When I was in the fourth grade I had a chance to compete in our school’s spelling bee. I thought it was a really cool honor at the time. After five or six rounds I was still in with about ten kids left. The teacher running the spelling bee asked me to spell “reestablish.” I started thinking, and said, “R.” Okay, one letter down. I can spell “re”, but how does one spell “establish”? ... “E-S-T-A-B-L-I-S-H.”
“I’m sorry, that is incorrect.”
WHAT?! That is absolutely how you spell establish. What on earth did I...oh. Oh no. I had forgotten an “e”. I looked out at the crowd and my dad was laughing. I rolled my eyes and went to take my seat amongst the other losers to pray for all ten kids to misspell a word. They didn’t, I lost, but I will never forget how to spell reestablish.
Salvador Perez is an incredible athlete. He makes plays on a regular basis that no 6’ 3” 240 lbs. man should be able to make. Plays like this:
There are literally only two or three human beings alive that can make that play. The man is absolutely incredible. After taking a dip in the defensive metrics last season, Salvy has returned to his typical defensive prowess in 2018 which includes a caught stealing percentage (CS%) of 51.4%. 19 of 37 would be base stealers have been gunned down by Salvy in 2018. OVER HALF. No other catcher in the MLB with at least 500 innings behind the plate has caught even 50% of base stealers. Martin Maldonado is the closest to Salvy with a 46.7% CS% (14/30). Salvy has dominated the running game behind the plate for KC.
In addition to controlling the running game, Salvy’s overall defense has taken a step up. Among catchers with at least 500 innings behind the plate in 2018, Salvy paces ALL OF THEM in DEF rating (according to FanGraphs). His rating of 10.3 is 0.4 points ahead of 2nd place catcher Jorge Alfaro, and 1.5 points ahead of Willson Contreras, who is in 3rd. Gold Glove Awards are no sure thing, but Salvador Perez would appear to be well on his way to winning his 5th Gold Glove.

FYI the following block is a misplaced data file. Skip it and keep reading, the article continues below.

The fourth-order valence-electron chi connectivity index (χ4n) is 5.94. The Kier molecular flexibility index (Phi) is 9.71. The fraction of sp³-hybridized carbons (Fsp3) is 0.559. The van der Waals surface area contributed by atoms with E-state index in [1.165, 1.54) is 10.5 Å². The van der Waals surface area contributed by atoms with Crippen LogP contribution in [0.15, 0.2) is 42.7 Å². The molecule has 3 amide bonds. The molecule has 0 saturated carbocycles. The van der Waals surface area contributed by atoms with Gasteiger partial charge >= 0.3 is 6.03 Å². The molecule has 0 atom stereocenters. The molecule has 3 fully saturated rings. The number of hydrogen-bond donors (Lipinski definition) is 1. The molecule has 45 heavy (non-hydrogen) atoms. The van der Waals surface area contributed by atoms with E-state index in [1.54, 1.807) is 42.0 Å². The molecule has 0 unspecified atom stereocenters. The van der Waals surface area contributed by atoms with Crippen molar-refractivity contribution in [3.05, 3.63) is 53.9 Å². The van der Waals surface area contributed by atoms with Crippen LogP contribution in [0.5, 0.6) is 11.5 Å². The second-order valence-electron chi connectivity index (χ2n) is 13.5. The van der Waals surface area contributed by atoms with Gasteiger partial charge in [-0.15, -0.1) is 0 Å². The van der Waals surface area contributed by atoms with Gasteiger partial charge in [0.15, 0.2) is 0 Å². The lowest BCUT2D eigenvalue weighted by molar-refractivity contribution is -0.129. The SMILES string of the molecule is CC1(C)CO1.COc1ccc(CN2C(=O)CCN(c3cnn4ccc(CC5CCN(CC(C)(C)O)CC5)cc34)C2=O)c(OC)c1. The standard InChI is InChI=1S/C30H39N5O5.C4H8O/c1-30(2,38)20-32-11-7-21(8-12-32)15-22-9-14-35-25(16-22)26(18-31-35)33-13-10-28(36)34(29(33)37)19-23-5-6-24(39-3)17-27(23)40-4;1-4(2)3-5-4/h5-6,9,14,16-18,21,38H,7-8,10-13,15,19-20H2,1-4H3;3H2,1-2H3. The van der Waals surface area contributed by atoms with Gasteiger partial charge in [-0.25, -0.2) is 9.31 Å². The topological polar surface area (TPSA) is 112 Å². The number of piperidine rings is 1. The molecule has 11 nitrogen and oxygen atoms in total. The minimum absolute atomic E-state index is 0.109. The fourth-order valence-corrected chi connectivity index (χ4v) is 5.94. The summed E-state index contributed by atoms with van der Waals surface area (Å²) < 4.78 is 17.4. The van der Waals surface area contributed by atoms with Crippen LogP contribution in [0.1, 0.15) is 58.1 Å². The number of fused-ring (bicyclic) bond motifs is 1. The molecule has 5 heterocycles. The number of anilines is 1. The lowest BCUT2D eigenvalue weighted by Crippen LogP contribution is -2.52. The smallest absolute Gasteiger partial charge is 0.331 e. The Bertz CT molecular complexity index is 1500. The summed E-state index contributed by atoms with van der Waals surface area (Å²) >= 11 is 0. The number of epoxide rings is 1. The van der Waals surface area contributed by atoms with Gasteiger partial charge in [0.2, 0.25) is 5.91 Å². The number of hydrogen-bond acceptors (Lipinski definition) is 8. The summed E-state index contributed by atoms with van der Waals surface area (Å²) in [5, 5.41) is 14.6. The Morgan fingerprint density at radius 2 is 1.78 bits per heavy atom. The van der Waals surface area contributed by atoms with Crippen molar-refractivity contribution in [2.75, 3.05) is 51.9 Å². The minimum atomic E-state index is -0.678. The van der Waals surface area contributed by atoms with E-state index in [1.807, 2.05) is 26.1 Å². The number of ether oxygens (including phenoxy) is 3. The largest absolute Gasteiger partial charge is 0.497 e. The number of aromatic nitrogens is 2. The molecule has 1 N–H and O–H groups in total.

I have long been a proponent of the “don't worry too much about a catcher’s offensive output” philosophy. Ask any coach, and they’ll tell you that a catcher has to be defense first, offense second. Obviously, if presented with two equal defenders, offense is the deciding factor. One problem with gauging a catcher’s offensive output is how often they get behind the plate. For instance, among the eight non-pitcher positions, catcher has by far the fewest qualified hitters. There are only six big league catchers with a qualifying number of plate appearances (PA) in 2018. The next fewest by position is third base...with 20 qualified hitters. It is hard to play every day as a catcher, and when you do play every day, it takes a toll on your legs, which in turn takes a toll on offensive performance.
With that in mind, Salvador Perez is tied for the lowest wRC+ among qualified catchers at 86. Meaning he’s been 14% worse than the league average hitter (100-86=14). However, Salvy is tied for the league lead in home runs by a catcher with 19. It’s not like he’s been completely worthless at the plate, and to lead the league in home runs AND be the best defender at the position is of incredible value.
To be certain, you could make an argument for other catchers over Salvy in the AL. Wilson Ramos has been much better than Salvy offensively, but is not great behind home plate. Certainly not as valuable as Salvy. Yan Gomes has been a slightly better hitter than Sal, but he’s not as valuable on defense either. (Also, in the NL, JT Realmuto has been one of the best overall players in baseball and Willson Contreras has been excellent on both sides of the ball as well. Sal’s gonna have to take a backseat to both of those guys in 2018, but neither play in the AL.)
No other player on the field other than the pitcher is involved in every single pitch. Only the catcher. Center fielders can go entire games and never make a play. Same with short stops. The catcher is always involved. They call the pitch. They catch the pitch. They game plan. They must know every pitcher they catch and every hitter that walks to the plate like the back of their hand. If you ask me, there’s not a defensive position more important than catcher, and Salvador Perez has been better than everyone in 2018. His offensive needs some overall improvement, but Salvy has more than proven that he’s the best backstop in the American League.